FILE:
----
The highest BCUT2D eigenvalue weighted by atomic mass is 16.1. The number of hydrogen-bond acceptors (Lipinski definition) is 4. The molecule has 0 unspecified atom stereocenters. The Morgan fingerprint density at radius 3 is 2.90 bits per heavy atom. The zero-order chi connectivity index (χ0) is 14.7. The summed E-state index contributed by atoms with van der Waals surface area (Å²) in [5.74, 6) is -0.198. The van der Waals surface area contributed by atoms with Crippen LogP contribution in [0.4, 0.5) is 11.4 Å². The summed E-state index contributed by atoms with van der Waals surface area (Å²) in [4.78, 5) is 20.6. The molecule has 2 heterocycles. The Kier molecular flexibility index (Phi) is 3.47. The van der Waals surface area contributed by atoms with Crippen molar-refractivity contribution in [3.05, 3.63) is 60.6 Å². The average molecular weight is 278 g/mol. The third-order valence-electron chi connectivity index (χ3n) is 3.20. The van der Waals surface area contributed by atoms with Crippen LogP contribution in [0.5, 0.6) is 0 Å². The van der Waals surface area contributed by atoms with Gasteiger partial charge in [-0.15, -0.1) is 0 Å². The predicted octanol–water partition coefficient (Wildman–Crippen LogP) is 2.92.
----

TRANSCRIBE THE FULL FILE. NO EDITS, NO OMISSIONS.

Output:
The highest BCUT2D eigenvalue weighted by atomic mass is 16.1. The number of hydrogen-bond acceptors (Lipinski definition) is 4. The molecule has 0 unspecified atom stereocenters. The Morgan fingerprint density at radius 3 is 2.90 bits per heavy atom. The zero-order chi connectivity index (χ0) is 14.7. The summed E-state index contributed by atoms with van der Waals surface area (Å²) in [5.74, 6) is -0.198. The van der Waals surface area contributed by atoms with Crippen LogP contribution in [0.4, 0.5) is 11.4 Å². The summed E-state index contributed by atoms with van der Waals surface area (Å²) in [4.78, 5) is 20.6. The molecule has 2 heterocycles. The Kier molecular flexibility index (Phi) is 3.47. The van der Waals surface area contributed by atoms with Crippen molar-refractivity contribution in [3.05, 3.63) is 60.6 Å². The average molecular weight is 278 g/mol. The third-order valence-electron chi connectivity index (χ3n) is 3.20. The van der Waals surface area contributed by atoms with Crippen LogP contribution in [0.5, 0.6) is 0 Å². The van der Waals surface area contributed by atoms with Gasteiger partial charge in [-0.15, -0.1) is 0 Å². The predicted octanol–water partition coefficient (Wildman–Crippen LogP) is 2.92.